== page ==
We were fortunate to meet a few chefs early in the growth of our farm that took a chance on us and believed in our same goals: raising healthy and happy animals, conscientious slaughter and nose to tail ethics.
Our farm could not exist without these strong relationships with chefs and restaurants we consider to be part of our family: Chef Ryan Tate/Le restaurant, Chefs Dan Barber & Trevor Kunk at Blue Hill Manhattan, Chefs Michael Anthony & Paul Wetzel at Gramercy Tavern, Chef Olivier Quignon at Bar Boulud are all amazing Michelin-starred restaurants in Manhattan.
You can also find our pork on local menus in the Hudson Valley and The Berkshires, at The Red Lion Inn in West Stockbridge, Allium and Prairie Whale in Great Barrington, Another Fork in the Road in Rhinebeck as well as Mario’s Restaurant just a few miles away in our own town of New Lebanon. When you eat at these restaurants, you know you are supporting a small Hudson Valley farm.
Best advice is a little harder to give. My dad always told me that in order to be noticed, you have to put yourself out there, be irreverent and follow your heart. The only problem is there are risks in following your heart, but you can’t get very far unless you take some.
Let’s talk pigs. Tell us about your operation. What breeds are you producing?
R&B: We raise all heritage breed pigs which we get as feeder pigs from a local breeder. All of the animals always have a dry shelter to sleep in as well as access to outdoors at all times.
We have 15 acres which is essentially all on a rotational grazing plan for the pigs, and most of it is woods. For the past two years we have been progressively managing our forest by practicing silvopasture techniques by planting forage in the woods for the animals to graze on. We have some pure heritage breeds and some mixed breeds. When you look at our herd you can find primarily Tamworths, Old Spots, Large Blacks, Mule Foot, Hereford, Berkshires & Red Wattles.
Talk about the ‘whey-fed pigs’ story. It’s such a study in sustainability. Why whey? Why is it a good thing?
R&B: We originally found whey as a food supplement to help lower our feed costs. The protein from whey is great for the pigs and they also just love it. Happy pigs are always better tasting pigs. For the cheese makers we work with, whey is a by-product of their production which can often be hard to manage. We have a great relationship with Pampered Cow in Ghent, New York and we are able to get enough whey from them annually for our animals. There is a very long tradition of whey feeding pigs in Europe, and if you have eaten Prosciutto di Parma, you have eaten a pig fed the whey of Parmigiano-Reggiano cheese.
Recently you raised some capital to start a new business. Tell us about your charcuterie business.
R&B: Last fall we launched a Kickstarter campaign to raise capital for a new business model for our farm called Hudson Valley Charcuterie. Our goal is to raise, butcher and produce our own private label cured meat right here on the farm. There are many small pig farms in our area and just a few USDA processors, so it is very hard to differentiate one product from another. For about two years we tried to find a local producer to work with that could take meat and make a value-added product like salami or saucisson.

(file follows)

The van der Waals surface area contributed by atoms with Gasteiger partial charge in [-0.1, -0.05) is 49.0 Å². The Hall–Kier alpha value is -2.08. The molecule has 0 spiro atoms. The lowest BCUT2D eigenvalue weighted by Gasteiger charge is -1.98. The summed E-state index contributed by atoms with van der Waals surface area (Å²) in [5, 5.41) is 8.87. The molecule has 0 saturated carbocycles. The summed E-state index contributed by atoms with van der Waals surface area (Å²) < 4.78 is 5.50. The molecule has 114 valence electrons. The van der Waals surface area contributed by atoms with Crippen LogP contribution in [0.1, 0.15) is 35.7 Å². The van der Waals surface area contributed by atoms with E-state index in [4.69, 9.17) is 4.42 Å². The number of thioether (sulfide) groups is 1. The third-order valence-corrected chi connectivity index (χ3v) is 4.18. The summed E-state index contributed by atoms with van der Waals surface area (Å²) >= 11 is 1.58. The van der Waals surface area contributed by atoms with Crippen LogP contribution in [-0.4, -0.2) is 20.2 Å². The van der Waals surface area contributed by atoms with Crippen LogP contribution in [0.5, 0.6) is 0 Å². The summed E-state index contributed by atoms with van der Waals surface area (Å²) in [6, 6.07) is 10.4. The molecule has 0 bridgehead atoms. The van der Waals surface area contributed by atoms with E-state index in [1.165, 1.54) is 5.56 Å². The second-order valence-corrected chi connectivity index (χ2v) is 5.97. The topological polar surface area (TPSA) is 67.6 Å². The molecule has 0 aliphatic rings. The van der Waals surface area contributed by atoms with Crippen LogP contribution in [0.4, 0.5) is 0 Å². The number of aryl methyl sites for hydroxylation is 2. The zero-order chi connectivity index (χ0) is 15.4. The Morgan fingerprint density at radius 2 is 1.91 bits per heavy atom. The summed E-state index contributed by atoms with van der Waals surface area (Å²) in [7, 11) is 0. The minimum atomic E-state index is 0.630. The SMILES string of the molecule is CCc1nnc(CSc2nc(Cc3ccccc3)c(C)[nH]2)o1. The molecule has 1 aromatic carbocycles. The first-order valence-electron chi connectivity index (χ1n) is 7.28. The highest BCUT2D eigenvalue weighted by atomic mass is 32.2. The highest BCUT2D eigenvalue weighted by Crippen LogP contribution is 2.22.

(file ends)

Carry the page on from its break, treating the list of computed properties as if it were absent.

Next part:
We could not find anyone in our region who could guarantee that the meat we sent would be the product we received back, and most would or could not even make a commitment to do such a small production.
This lead to us deciding to once again, do it ourselves. We are currently in the process of building our new kitchen!
What do you think are the benefits for your two young daughters living on the farm? Could you see them becoming farm folks?
R&B: I think our girls have a very interesting life, and a very interesting perspective on food. I do often struggle with some of the other opportunities that they do not have since we live in a rural area.
My childhood and aesthetic was shaped by the city that I grew up in. At 6 years old I knew all of the rooms of the Museum of Natural History and the Met by heart since that is where we could escape to on rainy days.
We have no idea what these little people will grow up to be, but we do hope that growing up on a working farm is something that they can appreciate in their life. So much of the food out there that kids eat is such shit, and I know we have given them an opportunity which many don’t have, by being able to eat organic vegetables out of a field, pick eggs from a nest for breakfast or know the animal that they are eating.
This brings me to an idea which I think is important to mention, which is that many people often ask me ‘How can you eat animals that you know”? Our answer is always simple: we prefer to eat animals we know instead of animals we don’t know. The way most meat is raised in this country is despicable, and we hope to be able to provide a small source of well-raised meat to our family and our community.
Tell us how taking your products to local farmers’ markets have helped Raven & Boar.
R&B: The farmers’ market is a really great social phenomenon. When we first moved here from Brooklyn, I thought I would never be able to find a social community that I could connect with in the same way.
Most of my best friends I have met since moving here are connections from the farmers’ market. Being at the market is a great way to serve our community, and supporting farmers market’s is a great way to support small regional business. It’s also where we get as much of our own food as we can (that we don’t grow or raise ourselves).
What advice would you give to someone who wants to make a change and become involved in agriculture?
R&B: Start small. This is seriously hard work. There are crazy long hours, there are no days off, and you don’t get paid much, so you better love what you are doing. Contact your local zoning administrator to see if you can farm on your land or the land you are considering buying or leasing (preferably in an agricultural district ). If you are planning starting a farm in any state, read your state and county’s Right To Farm Laws, and find out what your local administration thinks of it. Unfortunately not every town, developer or neighbor likes farms, so be aware of your regional economic developments perspective and your neighbors.
Any last words? What have I not been clever enough to ask you?
R&B: If you are thinking about raising animals for meat spend some time researching where you plan on getting those animals processed. We are extremely fortunate to be 15 minutes from a USDA facility, and our business would not be able to function without it.
Thank you, Ruby, for taking the time to talk with us today. We look forward to our next visit to Raven & Boar.
R&B: Well, thank you, Craig and Staci! Looking forward to seeing you at the farmers’ market and having you both back to the farm.
Are you a farmer? Do Ruby’s answers sound familiar? Do you want to be a farmer? Did Ruby inspire you?
Photo credit: Ashley Sears